The corrosion rates of cast iron and copper in drinkable water distribution systems are compared in this investigation. Sixty-one solutions were prepared, of varying concentrations in Cl-, NO-3, SO=4, and with differences in alkalinity, pH, and Langelier index.
Cut from actual pipe, 2070 specimens 4 cm by 3 cm by 0.1 cm (1035 cast iron and 1035 copper) were immersed in the solutions for 3, 6, 9, 12, or 15 days, and their corrosion was determined by weight loss. For both metals, corrosion was more rapid during the first three days.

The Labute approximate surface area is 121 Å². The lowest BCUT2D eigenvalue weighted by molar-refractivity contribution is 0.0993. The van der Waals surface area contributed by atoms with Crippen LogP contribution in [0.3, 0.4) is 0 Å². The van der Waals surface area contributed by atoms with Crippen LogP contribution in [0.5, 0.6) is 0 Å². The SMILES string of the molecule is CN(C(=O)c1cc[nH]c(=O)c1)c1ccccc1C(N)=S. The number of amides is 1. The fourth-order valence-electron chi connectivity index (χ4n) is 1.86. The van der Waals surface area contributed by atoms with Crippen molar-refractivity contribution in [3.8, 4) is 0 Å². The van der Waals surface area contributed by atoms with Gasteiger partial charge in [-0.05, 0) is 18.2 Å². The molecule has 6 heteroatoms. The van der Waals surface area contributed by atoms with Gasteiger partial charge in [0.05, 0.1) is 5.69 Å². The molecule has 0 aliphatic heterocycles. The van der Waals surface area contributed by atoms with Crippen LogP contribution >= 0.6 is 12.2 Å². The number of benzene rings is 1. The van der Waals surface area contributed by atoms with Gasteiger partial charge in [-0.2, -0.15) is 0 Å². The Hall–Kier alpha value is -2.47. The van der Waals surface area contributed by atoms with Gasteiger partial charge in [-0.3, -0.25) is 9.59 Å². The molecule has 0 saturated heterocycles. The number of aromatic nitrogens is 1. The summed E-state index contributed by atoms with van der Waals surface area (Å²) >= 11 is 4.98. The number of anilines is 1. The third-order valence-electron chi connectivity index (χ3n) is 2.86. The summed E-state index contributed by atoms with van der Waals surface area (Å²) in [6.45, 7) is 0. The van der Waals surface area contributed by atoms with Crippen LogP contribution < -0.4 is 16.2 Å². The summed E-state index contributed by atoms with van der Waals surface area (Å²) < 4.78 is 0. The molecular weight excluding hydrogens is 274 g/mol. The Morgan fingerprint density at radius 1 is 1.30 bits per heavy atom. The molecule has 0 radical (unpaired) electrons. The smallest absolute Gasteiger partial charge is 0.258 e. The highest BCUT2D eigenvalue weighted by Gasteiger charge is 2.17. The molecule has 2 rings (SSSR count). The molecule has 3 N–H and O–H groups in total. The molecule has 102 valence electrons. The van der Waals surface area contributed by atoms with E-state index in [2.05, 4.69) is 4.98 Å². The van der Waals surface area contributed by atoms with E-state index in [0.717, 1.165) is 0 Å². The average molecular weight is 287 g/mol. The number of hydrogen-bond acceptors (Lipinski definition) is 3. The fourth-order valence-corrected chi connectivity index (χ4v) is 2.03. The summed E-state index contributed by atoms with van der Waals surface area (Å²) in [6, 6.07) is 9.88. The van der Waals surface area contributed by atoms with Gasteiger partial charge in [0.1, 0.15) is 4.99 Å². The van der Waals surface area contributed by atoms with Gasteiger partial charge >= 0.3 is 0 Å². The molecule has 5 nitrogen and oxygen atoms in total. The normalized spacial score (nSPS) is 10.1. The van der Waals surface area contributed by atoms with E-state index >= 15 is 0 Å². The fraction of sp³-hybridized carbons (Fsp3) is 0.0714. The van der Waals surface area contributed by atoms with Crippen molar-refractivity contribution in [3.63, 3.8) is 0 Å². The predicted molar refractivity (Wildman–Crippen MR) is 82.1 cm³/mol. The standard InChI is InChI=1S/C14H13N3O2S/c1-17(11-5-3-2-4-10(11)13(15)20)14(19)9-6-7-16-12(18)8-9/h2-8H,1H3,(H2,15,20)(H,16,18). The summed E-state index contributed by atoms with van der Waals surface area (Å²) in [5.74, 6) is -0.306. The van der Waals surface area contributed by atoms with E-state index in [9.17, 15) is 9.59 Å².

The cast iron corrosion product contained between 35% and 55% iron. X-ray diffraction revealed the presence of goethite, lepidocracite, and after three days of immersion, amorphous magnetite.
For the same experimental conditions, the copper corrosion rate was significantly smaller than that of ductile cast iron.
The corrosion rate of copper was not found to be affected by the composition of the water. In this investigation, no correlation was found between the Langelier index and the corrosion rate for copper or cast iron. This was true for both negative and positive Langelier index.